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Facebook to build its first Asian datacentre in Singapore
The high-rise facility will be the first of its kind to incorporate Facebook’s datacentre cooling system, cementing Singapore’s position as a datacentre hub
Facebook is building its first Asian datacentre in Singapore, underscoring the social media giant’s growing footprint across the region.
To be built by Fortis Construction to the tune of S$1.4bn by 2022, the 170,000m2, 11-storey facility will support hundreds of jobs and cement Singapore’s position as the region’s datacentre hub.
Facebook said the high-rise datacentre would be the first to incorporate its StatePoint Liquid Cooling system. This technology minimises water and power consumption and is expected to reduce the amount of peak water used by 20% in climates like Singapore’s.
Located in the western part of Singapore, the datacentre, designed from the ground up, will also be powered by 100% renewable energy. Facebook is currently working to increase the development of solar resources in Singapore.
With an annual power usage effectiveness (PUE) of 1.19, the datacentre will make use of every watt of power to run Facebook’s computing equipment. The building façade is made out of a perforated lightweight material that allows airflow and offers glimpses of mechanical equipment in the facility.
Facebook said it chose Singapore to house its latest datacentre due to the city-state’s robust infrastructure and access to fibre connectivity, a talented local workforce, as well as support from government agencies, including the Economic Development Board (EDB).
“Singapore has also established policies that foster a business-friendly environment, including measures that support the enforcement of contracts and increase the ease of construction permitting. The World Bank recently named Singapore as the number one country in Asia to do business,” said the EDB.
Read more about datacentres in APAC
- Colt is planning to launch its own datacentre facilities in India and Singapore in a bid to expand its growing footprint across the APAC region.
- Huawei and Keppel are testing the use of artificial intelligence to improve datacentre operations and energy efficiency at a reference site in Singapore.
- The increased use of big data, analytics, cloud and mobile technologies in Australian enterprises is driving spending in datacentre services.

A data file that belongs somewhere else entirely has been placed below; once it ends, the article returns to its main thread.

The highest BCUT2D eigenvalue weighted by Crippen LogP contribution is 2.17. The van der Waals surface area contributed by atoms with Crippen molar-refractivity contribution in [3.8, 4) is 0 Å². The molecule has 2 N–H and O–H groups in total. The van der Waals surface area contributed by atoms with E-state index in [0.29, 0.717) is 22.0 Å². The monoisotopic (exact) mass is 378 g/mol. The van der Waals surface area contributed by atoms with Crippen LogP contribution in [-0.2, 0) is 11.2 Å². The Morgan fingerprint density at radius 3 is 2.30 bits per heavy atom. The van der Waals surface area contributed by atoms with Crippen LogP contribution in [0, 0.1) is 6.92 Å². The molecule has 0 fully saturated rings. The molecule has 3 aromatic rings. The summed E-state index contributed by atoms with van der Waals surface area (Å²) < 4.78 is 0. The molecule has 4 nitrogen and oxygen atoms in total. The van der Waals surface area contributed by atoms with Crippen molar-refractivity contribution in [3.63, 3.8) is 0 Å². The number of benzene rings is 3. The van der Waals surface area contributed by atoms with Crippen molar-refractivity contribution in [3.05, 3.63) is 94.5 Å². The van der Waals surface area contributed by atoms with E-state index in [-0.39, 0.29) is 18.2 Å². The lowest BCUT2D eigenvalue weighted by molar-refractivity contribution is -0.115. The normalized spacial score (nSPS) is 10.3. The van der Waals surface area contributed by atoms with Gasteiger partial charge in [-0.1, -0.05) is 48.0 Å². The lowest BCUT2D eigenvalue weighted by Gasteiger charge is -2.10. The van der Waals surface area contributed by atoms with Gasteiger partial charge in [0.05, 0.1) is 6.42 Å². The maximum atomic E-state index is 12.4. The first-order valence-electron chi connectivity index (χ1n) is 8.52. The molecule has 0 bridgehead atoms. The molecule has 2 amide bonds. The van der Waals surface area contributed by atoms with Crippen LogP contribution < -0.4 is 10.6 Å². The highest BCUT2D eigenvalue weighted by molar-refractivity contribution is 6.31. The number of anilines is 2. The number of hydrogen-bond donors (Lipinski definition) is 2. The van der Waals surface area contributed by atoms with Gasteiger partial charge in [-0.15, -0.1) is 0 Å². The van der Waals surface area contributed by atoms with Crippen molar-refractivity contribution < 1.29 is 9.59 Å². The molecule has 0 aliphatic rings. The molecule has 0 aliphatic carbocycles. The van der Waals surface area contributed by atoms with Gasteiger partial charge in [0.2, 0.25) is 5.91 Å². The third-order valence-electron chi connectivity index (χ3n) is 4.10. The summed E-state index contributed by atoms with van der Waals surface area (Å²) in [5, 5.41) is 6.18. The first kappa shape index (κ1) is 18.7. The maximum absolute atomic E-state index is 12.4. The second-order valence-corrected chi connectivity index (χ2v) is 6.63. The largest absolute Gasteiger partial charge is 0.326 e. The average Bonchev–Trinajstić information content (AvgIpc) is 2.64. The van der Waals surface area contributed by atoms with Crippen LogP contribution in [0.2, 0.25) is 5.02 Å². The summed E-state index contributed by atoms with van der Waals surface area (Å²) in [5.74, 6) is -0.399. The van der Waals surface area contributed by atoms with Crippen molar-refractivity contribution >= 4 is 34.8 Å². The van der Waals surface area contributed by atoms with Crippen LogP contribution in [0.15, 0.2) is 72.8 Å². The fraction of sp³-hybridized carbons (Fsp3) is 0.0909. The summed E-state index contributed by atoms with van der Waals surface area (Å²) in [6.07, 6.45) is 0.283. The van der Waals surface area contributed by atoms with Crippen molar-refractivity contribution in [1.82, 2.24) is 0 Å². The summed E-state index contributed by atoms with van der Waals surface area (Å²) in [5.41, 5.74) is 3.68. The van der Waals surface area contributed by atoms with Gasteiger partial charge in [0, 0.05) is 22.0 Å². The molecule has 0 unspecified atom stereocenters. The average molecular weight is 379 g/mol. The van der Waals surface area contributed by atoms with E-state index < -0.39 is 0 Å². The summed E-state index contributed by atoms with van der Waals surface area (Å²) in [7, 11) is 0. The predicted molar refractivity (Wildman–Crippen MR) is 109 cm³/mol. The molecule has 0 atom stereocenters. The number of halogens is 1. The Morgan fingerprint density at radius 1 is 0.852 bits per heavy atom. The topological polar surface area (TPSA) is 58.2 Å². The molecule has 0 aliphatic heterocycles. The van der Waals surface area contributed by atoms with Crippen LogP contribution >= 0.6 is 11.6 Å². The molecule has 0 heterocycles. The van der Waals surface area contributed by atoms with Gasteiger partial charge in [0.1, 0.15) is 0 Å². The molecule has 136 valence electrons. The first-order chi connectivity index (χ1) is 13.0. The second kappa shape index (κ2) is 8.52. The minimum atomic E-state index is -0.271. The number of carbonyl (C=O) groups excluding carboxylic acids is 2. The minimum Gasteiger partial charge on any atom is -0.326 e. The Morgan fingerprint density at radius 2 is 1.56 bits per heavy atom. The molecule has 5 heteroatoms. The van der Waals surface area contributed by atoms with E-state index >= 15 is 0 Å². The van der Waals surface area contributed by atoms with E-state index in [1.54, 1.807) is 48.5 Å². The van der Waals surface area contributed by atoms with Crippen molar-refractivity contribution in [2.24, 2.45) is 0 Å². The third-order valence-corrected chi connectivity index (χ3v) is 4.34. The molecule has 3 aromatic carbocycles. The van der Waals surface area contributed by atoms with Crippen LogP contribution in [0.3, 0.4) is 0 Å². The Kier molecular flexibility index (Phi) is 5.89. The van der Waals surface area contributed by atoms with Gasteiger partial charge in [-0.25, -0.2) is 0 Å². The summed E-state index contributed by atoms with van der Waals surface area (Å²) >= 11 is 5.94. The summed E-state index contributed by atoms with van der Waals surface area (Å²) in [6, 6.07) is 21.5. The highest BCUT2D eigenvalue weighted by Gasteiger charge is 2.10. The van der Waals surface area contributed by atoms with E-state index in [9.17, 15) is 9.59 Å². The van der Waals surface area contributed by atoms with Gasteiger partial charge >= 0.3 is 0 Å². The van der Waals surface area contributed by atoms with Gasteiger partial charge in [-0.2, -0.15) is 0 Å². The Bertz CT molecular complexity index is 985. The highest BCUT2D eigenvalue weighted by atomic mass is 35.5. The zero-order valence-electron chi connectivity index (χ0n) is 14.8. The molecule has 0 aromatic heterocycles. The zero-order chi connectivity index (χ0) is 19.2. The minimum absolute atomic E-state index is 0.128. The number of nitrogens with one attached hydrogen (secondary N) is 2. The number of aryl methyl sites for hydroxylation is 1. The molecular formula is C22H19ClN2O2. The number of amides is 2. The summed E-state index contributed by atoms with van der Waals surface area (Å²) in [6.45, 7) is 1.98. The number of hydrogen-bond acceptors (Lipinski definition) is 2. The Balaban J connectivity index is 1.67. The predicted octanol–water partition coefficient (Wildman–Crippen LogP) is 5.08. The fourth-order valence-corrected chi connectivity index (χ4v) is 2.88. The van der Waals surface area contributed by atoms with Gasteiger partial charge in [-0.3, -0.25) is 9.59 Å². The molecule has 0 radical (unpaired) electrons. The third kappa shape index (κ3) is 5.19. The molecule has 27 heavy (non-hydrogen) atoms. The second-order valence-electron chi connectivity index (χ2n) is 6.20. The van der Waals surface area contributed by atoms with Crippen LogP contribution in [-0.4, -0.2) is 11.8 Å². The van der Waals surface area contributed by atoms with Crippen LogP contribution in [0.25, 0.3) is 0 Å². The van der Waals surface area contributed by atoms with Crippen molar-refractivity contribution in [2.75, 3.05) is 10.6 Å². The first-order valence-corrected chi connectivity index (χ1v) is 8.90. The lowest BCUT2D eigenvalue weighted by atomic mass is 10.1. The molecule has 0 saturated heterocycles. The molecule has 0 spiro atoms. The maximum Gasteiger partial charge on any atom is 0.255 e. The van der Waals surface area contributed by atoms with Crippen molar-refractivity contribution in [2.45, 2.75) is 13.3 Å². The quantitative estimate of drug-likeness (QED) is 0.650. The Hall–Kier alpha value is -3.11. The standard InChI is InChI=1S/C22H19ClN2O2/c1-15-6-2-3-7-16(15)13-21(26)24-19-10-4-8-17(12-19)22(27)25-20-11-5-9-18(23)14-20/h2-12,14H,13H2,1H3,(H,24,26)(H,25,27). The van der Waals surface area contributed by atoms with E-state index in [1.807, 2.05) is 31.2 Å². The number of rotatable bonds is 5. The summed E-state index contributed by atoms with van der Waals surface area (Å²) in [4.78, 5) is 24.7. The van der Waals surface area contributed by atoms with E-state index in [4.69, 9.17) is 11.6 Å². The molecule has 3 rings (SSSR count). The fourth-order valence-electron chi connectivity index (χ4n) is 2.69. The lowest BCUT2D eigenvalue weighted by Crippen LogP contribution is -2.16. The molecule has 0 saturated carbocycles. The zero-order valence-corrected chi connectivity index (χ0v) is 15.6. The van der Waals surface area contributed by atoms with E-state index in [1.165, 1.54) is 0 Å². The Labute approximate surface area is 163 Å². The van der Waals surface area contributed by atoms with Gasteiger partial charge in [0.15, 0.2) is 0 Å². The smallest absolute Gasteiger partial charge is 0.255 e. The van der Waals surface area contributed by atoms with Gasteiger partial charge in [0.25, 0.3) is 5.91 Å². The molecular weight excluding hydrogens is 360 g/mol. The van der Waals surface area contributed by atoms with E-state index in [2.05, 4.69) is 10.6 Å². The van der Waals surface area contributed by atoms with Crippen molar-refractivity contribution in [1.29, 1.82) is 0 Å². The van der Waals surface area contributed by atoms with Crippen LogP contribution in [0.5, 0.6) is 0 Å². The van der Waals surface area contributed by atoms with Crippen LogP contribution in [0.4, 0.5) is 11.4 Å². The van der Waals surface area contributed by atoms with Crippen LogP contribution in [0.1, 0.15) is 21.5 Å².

- ST Telemedia has opened three colocation facilities in Singapore, making it the latest communications service provider to invest in the country’s burgeoning datacentre space.
Singapore ticks all the boxes as a datacentre hub. According to the Data Center Risk Index report by global real-estate services firm Cushman & Wakefield, the city-state was placed in pole position out of 10 Asia-Pacific (APAC) countries in terms of robustness of datacentre business operations. Other countries/territories in the top five are South Korea, Hong Kong, Japan and Australia.
In terms of capacity, Singapore already sits at the top of the APAC datacentre market with a current total supply of 370MW of IT power supply among colocation operators.
“Around 59MW of IT power is readily available for datacentre use, and 103MW can be converted into IT power within three to six months should demand keep pace,” Cushman & Wakefield said in its report. “Singapore has seen an influx of new datacentre capacity in the past two years, with an additional 130MW on top of the existing capacity of 240MW at the beginning of 2015.”
The company predicted that over the medium to long term, Singapore should be able to expand its capacity by another 100MW on the back of its smart nation initiative.
“Local datacentre providers such as Singtel, Keppel Data Centres and ST Telemedia stand to be the primary beneficiaries of this, while the international datacentre providers will continue to focus on winning international deals from medium to large enterprises coming into Singapore,” it said.